Diepenmaat et al. [14] Cross-sectional School children 92% ? (type of Physical activity) assessed by using self-reported questionnaire Self-reported questionnaire (the past month) 0–0.5 h per day 1.00 No significant association between physical activity and low back pain
0.51–1.0 h per day 1.2 (0.8–1.7)
≥1.01 h per day 1.0 (0.8–1.3)
Mikkelsson et al. [33] Prospective cohorts (25 years) School children 67% Leisure time (outside school hours) assessed by using self-reported questionnaire Self-reported questionnaire (lifetime) School age physical activity Men who were physically active in adolescence were at a lower risk of recurrent low back pain
Men
Inactive (<2 times per week for at least 30 min per session of physical activity outside school hours) 1.00
Active (≥2 times per week for at least 30 min per session of physical activity outside school hours) 0.62 (0.39–0.98)
Women
Inactive 1.00
Active 0.80 (0.48–1.32)
Physical activity at follow up
<1 time a week 1.00
1–4 times a week 0.65–1.31 (0.37–2.14)
5–7 times a week 0.54–0.88 (0.25–1.87)
Sjolie [39] Cross-sectional School children 84% Leisure time assessed by using self-reported questionnaire Self-reported questionnaire (the preceding year) Physical activity (hour), quartiles 0.6 (0.4–0.8) Physical activity was significantly associated with decreased risk of low back pain, in particular with regular walking or bicycling
Walking or bicycling 0.4 (0.2–0.8)
Wedderkopp et al. [46] Cross-sectional School children 79% Leisure time assessed by using self-reported questionnaire and the CSA accelerometer Interviewing (the preceding month) No significant positive or negative associations were noted between self-reported physical inactivity and low back pain (p = 0.41) No significant association between physical activity and low back pain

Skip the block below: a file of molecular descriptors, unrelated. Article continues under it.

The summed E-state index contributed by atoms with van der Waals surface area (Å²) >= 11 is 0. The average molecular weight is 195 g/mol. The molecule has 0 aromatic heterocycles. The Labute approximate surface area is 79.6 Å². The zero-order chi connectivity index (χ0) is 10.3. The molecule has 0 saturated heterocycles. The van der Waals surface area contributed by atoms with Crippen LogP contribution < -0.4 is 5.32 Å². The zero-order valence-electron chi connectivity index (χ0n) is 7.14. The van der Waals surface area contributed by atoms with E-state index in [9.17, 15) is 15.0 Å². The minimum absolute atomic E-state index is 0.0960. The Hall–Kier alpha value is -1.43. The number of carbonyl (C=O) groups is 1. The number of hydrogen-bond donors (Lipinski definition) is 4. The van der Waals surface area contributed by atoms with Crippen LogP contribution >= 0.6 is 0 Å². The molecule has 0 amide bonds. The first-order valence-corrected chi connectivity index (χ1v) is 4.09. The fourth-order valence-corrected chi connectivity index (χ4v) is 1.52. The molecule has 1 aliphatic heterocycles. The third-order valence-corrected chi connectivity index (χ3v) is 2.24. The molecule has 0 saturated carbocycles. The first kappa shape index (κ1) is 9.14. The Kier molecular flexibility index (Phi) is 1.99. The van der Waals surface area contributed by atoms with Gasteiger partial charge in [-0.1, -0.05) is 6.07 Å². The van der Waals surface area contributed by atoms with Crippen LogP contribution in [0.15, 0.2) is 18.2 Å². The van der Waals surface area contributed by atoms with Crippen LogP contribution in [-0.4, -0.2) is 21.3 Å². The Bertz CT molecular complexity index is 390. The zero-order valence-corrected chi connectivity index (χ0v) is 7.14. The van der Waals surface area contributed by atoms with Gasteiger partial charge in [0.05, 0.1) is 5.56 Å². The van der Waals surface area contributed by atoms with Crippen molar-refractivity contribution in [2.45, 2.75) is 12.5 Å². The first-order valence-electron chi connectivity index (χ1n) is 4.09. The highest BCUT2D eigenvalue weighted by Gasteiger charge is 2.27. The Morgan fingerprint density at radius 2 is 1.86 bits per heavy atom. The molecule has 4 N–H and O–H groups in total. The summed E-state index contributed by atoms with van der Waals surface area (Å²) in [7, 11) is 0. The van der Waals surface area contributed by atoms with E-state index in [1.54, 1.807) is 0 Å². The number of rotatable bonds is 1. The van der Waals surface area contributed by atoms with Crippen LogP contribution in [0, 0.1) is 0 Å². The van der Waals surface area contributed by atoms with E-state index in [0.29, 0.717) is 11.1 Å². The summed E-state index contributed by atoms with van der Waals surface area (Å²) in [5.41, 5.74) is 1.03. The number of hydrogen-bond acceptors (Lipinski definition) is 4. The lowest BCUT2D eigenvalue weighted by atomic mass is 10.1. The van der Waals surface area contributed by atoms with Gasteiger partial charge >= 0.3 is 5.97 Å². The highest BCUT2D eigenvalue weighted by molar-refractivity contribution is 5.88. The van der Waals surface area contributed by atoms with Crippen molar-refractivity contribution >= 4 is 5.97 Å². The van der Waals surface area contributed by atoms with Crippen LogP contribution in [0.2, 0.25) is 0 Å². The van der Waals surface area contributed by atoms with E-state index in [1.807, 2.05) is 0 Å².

There were no associations between low back pain and the objectively measured level of physical activity (data not showed)
Brown et al. [9] Cross-sectional General population (women) 99% Leisure time assessed by using self-reported questionnaire Self-reported questionnaire (lifetime) PA score <5 (none or very low; equivalent to no PA or moderate PA once per week) 1.00 Physical activity was significantly associated with decreased risk of low back pain
PA score 5 to <15 (low to moderate; moderate PA 2–4 times or vigorous PA 1–2 times per week, or equivalent combination)
0.83–0.91 (0.74–1.02)
PA score 15 to <25 (moderate to high; moderate PA 5–8 times or vigorous PA 3–5 times per week, or equivalent combination) 0.76–0.85 (0.68–0.95)
PA score ≥25 (high; moderate PA 8–13 times or vigorous PA 5–8 times per week, or equivalent combination)
0.67–0.84 (0.58–0.95)
Kujala et al. [29] Cross-sectional School children ?% Leisure time (outside school hours) assessed by using self-reported questionnaire Self-reported questionnaire (the preceding 12 months) Prevalence of low back pain; High leisure physical activity was associated with increased prevalence of low back pain
Low MET 9.7%
Middle MET 11.7%
High MET 14.6%
p = 0.022